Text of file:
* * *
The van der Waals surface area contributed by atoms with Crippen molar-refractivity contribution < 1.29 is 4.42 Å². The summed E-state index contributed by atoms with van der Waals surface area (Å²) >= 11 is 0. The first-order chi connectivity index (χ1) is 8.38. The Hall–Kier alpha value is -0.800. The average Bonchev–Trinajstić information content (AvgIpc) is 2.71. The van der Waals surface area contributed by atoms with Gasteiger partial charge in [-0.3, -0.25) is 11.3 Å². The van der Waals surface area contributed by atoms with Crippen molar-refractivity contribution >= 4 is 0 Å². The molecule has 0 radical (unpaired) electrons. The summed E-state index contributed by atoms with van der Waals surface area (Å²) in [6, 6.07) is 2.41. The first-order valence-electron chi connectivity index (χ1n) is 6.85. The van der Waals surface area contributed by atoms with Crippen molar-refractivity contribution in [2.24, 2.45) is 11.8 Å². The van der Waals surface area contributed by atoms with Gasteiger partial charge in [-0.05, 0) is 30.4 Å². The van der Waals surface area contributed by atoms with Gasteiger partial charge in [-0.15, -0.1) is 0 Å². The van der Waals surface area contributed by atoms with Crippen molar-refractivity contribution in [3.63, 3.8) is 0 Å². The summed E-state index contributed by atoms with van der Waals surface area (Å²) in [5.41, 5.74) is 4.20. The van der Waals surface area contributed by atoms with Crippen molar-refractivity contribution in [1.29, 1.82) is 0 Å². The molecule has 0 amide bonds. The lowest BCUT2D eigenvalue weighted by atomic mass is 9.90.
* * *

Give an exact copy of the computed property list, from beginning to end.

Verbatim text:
The van der Waals surface area contributed by atoms with Crippen molar-refractivity contribution < 1.29 is 4.42 Å². The summed E-state index contributed by atoms with van der Waals surface area (Å²) >= 11 is 0. The first-order chi connectivity index (χ1) is 8.38. The Hall–Kier alpha value is -0.800. The average Bonchev–Trinajstić information content (AvgIpc) is 2.71. The van der Waals surface area contributed by atoms with Gasteiger partial charge in [-0.3, -0.25) is 11.3 Å². The van der Waals surface area contributed by atoms with Crippen molar-refractivity contribution >= 4 is 0 Å². The molecule has 0 radical (unpaired) electrons. The summed E-state index contributed by atoms with van der Waals surface area (Å²) in [6, 6.07) is 2.41. The first-order valence-electron chi connectivity index (χ1n) is 6.85. The van der Waals surface area contributed by atoms with Crippen molar-refractivity contribution in [2.24, 2.45) is 11.8 Å². The van der Waals surface area contributed by atoms with Gasteiger partial charge in [-0.05, 0) is 30.4 Å². The van der Waals surface area contributed by atoms with Gasteiger partial charge in [-0.15, -0.1) is 0 Å². The van der Waals surface area contributed by atoms with Crippen molar-refractivity contribution in [3.63, 3.8) is 0 Å². The summed E-state index contributed by atoms with van der Waals surface area (Å²) in [5.41, 5.74) is 4.20. The van der Waals surface area contributed by atoms with Crippen molar-refractivity contribution in [1.29, 1.82) is 0 Å². The molecule has 0 amide bonds. The lowest BCUT2D eigenvalue weighted by atomic mass is 9.90.